Security camera quality issues, what's wrong?


Staff member
Ok, this is something that has been bugging me for a long time now, and I want to know why this is happening. As you know, I am running my camera (VisionTech cam from Martin, really nice unit) over cat5e, probably a 175ft run, and I run power over that wire as well. The vido feed is pretty good when things aren't moving, but once there is a moving object, then the moving object itself will look pretty bad. Some examples:




Is this normal, or is there a technical issue. Thanks!
I am wondering if there is a type of compression going on where only the changed pixels actually get sent over the Cat5. With motion, there would be more pixels and possibly a processing or bandwidth issue to redraw all that have changed. Therefore, poor resolution.
I'm assuming this doesn't behave this way when looking directly at the camera over a short coax run then?

I agree with DavidL. I think you are experiencing bandwidth limitations of the balans. Not sure about this as this is not my area of expertise though! ;)
I'm not sure if I see the problem. Are you talking about the steps in objects that move horizontally? The stair-stepping on the car's spoiler in the first picture, and the stepping between the bus's front tire and fender?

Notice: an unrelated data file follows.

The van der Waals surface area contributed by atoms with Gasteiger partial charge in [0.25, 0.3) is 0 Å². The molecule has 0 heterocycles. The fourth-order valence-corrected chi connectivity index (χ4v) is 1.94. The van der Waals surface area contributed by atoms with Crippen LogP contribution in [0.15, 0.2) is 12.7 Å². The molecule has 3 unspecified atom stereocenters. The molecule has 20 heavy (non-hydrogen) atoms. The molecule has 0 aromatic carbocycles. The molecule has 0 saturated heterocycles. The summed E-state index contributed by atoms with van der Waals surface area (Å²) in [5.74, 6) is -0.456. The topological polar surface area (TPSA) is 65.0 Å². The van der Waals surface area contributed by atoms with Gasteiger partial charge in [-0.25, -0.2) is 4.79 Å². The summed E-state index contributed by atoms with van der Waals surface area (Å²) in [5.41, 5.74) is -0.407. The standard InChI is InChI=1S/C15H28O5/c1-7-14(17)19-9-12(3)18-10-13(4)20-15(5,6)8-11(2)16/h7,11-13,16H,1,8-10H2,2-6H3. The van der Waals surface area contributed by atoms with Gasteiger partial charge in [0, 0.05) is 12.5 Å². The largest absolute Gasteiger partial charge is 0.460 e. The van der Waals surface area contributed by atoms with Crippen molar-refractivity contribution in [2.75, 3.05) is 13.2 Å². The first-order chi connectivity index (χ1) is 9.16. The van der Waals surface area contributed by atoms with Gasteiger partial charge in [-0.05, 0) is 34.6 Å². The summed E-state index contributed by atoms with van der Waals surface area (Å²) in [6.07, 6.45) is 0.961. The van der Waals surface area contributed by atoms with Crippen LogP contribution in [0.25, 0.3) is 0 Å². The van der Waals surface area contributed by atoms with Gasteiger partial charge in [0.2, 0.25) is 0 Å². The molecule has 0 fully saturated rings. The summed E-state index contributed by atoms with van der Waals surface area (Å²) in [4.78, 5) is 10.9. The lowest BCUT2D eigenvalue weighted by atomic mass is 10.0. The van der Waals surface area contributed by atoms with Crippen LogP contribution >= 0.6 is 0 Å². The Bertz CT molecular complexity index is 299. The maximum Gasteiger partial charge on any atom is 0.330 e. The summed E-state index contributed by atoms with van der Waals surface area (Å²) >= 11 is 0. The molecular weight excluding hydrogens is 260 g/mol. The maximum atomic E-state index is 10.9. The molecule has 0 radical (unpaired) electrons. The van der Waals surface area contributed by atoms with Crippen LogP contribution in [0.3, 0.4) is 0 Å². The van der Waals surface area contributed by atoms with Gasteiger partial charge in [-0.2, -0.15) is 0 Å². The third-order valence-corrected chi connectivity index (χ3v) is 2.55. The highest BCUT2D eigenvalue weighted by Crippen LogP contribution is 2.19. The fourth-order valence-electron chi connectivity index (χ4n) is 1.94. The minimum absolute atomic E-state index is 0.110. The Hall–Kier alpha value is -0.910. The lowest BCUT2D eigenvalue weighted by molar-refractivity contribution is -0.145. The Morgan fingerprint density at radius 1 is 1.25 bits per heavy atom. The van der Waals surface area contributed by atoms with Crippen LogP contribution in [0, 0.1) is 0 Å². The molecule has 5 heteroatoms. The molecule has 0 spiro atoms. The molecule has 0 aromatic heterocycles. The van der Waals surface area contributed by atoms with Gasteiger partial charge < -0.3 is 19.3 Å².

If so, you are seeing an artifact of interlace. The even scan lines are displayed 1/60 of a second after the odd scan lines, so things appear moved by that amount.

You can test this easily. Get something with high contrast. I test with a large white board with black vertical 3-inch lines (created with black tape). Move the board horizontally, and you should see the scan lines. Move the board vertically, and you won't.
Originally I figured it had something to do with interlacing, but this defeats the purpose of having a snapshot of whenever something moves, since I can't see many details. I haven't seen anyone else mention this issue, so figured I would post. I'll have to do some more testing I guess, thanks for the tip.
There is a tradeoff between single-field and full-frame captures, as Ski's post illustrates perfectly.

Motion is a problem when capturing a full-frame. But when capturing just a single field, you are discarding every other scan line in your image, thereby lowering the vertical resolution of the still objects in the image.

Compare the banding of the rack in the background, or the ceiling-to-wall joint behind it.
As Ski showed, it's possible, it's just that you give up details when doing this. I use Active Webcam, but settings are driver related, not application from what I can tell. I decided to leave it as it is.